Henman gets a grip on reality

Sixty years of hurt, the Challenge Cup's still gleaming, three stripes on his shirt, but Tim Henman insists that dreaming is not for him. Henman, the last surviving British competitor in the men's singles at Wimbledon after completing his third-round win over his compatriot Luke Milligan yesterday, is being asked to take over from the England football team and bring tennis home for the first time since the last of Fred Perry's three championship wins in 1936.

While Henman, 21, assumes the assurance and maturity of a man who has been at the top of his profession for decades, he refuses to be drawn into the trap of making promises which, he reasonably fears, he will be unable to fulfil.

"I don't think I'll be dancing in the street," the British No 1 concluded after needing just one game to beat Milligan after their match had been held over by rain from Friday with Henman poised to serve for the match at 6-1 6-3 5-4.

The contest was over in five points, 124 seconds, with Henman treating the Centre Court crowd to nine shots, to Milligan's six (not including the five-minute knock-up) on his way to a fourth-round meeting with the Swede Magnus Gustafsson and the chance of becoming the first Brit to reach the quarter-finals since Roger Taylor in 1973. That, agrees Henman, is a much more realistic aim than emulating Perry, even though the bottom no longer exists in the bottom half of the draw following the demise of Boris Becker, Andre Agassi and Jim Courier, with Todd Martin (13th) the only seed.

Henman's words have a rare air, in a British tennis player, of professionalism and ruthlessness. He added: "I'd never gone beyond the second round before so I'm obviously happy to be in the fourth round, but I still have to concentrate on what I'm doing.

"I was very close to the finishing line overnight, but I just had to make sure I came here and prepared as normal and did a professional job. I did nothing out of the ordinary; I practised, showered and prepared as if I was going to play a normal five-set match. Obviously it was one of the shorter days I've had on court. But that's very nice, thank you."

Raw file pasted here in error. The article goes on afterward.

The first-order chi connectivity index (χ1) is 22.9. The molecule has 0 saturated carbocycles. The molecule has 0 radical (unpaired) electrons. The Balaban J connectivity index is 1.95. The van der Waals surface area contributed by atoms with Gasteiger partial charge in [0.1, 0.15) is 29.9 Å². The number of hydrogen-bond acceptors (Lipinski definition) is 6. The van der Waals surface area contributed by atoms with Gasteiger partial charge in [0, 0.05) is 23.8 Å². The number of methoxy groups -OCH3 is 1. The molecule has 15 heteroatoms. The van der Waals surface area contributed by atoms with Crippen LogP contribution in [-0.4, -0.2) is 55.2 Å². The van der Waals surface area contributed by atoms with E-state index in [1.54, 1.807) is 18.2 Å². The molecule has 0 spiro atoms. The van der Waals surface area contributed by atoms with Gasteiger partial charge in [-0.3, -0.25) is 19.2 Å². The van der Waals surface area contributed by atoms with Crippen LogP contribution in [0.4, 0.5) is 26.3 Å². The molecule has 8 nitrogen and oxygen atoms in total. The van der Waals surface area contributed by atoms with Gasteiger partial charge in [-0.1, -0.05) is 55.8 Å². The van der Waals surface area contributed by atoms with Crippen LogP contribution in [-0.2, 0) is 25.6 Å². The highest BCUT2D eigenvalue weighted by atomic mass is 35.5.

Milligan, a Tottenham fan who liked the club so much he turned down an invitation to join Arsenal as a 12-year-old, was just happy to play a part in the first Centre Court all-British clash for 58 years, before deciding whether to accept his invitation to a Wimbledon Ball. "The Who are playing in Hyde Park? Are they really? I might have to change my plans," he said.

No such distractions, unsurprisingly, for Henman, who chose to celebrate by going home for a kip before preparing for tomorrow's adventure: "I won't do anything out of the ordinary. I'll have a few hours' extra sleep, practise and relax."

If he beats Gustafsson and continues in this vein, it will be his last chance for a rest until he retires.

Have you tried new the Independent Digital Edition apps?
Caption competition
Caption competition
  • Get to the point
Latest stories from i100
Daily Quiz
Independent Dating
and  

By clicking 'Search' you
are agreeing to our
Terms of Use.

Career Services
iJobs Job Widget
iJobs General

Recruitment Genius: Massage Therapist / Sports Therapist

£12000 - £24000 per annum: Recruitment Genius: A opportunity has arisen for a ...

Ashdown Group: Practice Accountant - Bournemouth - £38,000

£32000 - £38000 per annum: Ashdown Group: A successful accountancy practice in...